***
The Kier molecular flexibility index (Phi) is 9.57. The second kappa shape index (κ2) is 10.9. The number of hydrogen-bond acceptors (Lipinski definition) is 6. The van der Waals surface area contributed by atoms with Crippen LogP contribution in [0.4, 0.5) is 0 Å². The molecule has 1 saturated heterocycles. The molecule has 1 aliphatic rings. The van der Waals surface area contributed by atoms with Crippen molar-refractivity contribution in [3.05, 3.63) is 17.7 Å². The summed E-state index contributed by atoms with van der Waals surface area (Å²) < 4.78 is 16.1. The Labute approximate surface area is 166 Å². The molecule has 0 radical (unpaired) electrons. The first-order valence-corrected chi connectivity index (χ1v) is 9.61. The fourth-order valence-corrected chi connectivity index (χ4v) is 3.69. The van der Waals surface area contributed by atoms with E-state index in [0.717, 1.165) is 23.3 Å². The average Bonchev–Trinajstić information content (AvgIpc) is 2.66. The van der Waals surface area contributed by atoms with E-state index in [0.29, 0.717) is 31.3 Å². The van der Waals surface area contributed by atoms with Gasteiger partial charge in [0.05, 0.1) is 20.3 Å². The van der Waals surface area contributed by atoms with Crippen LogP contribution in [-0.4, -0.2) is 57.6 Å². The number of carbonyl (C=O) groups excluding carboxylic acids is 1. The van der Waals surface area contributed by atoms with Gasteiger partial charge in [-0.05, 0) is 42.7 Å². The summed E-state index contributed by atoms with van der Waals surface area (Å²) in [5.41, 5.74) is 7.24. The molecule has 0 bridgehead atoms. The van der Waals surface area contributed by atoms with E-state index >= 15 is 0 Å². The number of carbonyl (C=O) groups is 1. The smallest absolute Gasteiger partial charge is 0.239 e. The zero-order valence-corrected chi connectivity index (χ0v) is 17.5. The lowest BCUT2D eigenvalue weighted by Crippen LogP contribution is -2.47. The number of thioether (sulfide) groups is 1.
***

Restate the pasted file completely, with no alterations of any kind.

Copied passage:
The Kier molecular flexibility index (Phi) is 9.57. The second kappa shape index (κ2) is 10.9. The number of hydrogen-bond acceptors (Lipinski definition) is 6. The van der Waals surface area contributed by atoms with Crippen LogP contribution in [0.4, 0.5) is 0 Å². The molecule has 1 saturated heterocycles. The molecule has 1 aliphatic rings. The van der Waals surface area contributed by atoms with Crippen molar-refractivity contribution in [3.05, 3.63) is 17.7 Å². The summed E-state index contributed by atoms with van der Waals surface area (Å²) < 4.78 is 16.1. The Labute approximate surface area is 166 Å². The molecule has 0 radical (unpaired) electrons. The first-order valence-corrected chi connectivity index (χ1v) is 9.61. The fourth-order valence-corrected chi connectivity index (χ4v) is 3.69. The van der Waals surface area contributed by atoms with E-state index in [0.717, 1.165) is 23.3 Å². The average Bonchev–Trinajstić information content (AvgIpc) is 2.66. The van der Waals surface area contributed by atoms with E-state index in [0.29, 0.717) is 31.3 Å². The van der Waals surface area contributed by atoms with Gasteiger partial charge in [0.05, 0.1) is 20.3 Å². The van der Waals surface area contributed by atoms with Crippen LogP contribution in [-0.4, -0.2) is 57.6 Å². The number of carbonyl (C=O) groups excluding carboxylic acids is 1. The van der Waals surface area contributed by atoms with Gasteiger partial charge in [-0.05, 0) is 42.7 Å². The summed E-state index contributed by atoms with van der Waals surface area (Å²) in [5.41, 5.74) is 7.24. The molecule has 0 bridgehead atoms. The van der Waals surface area contributed by atoms with E-state index >= 15 is 0 Å². The number of carbonyl (C=O) groups is 1. The smallest absolute Gasteiger partial charge is 0.239 e. The zero-order valence-corrected chi connectivity index (χ0v) is 17.5. The lowest BCUT2D eigenvalue weighted by Crippen LogP contribution is -2.47. The number of thioether (sulfide) groups is 1.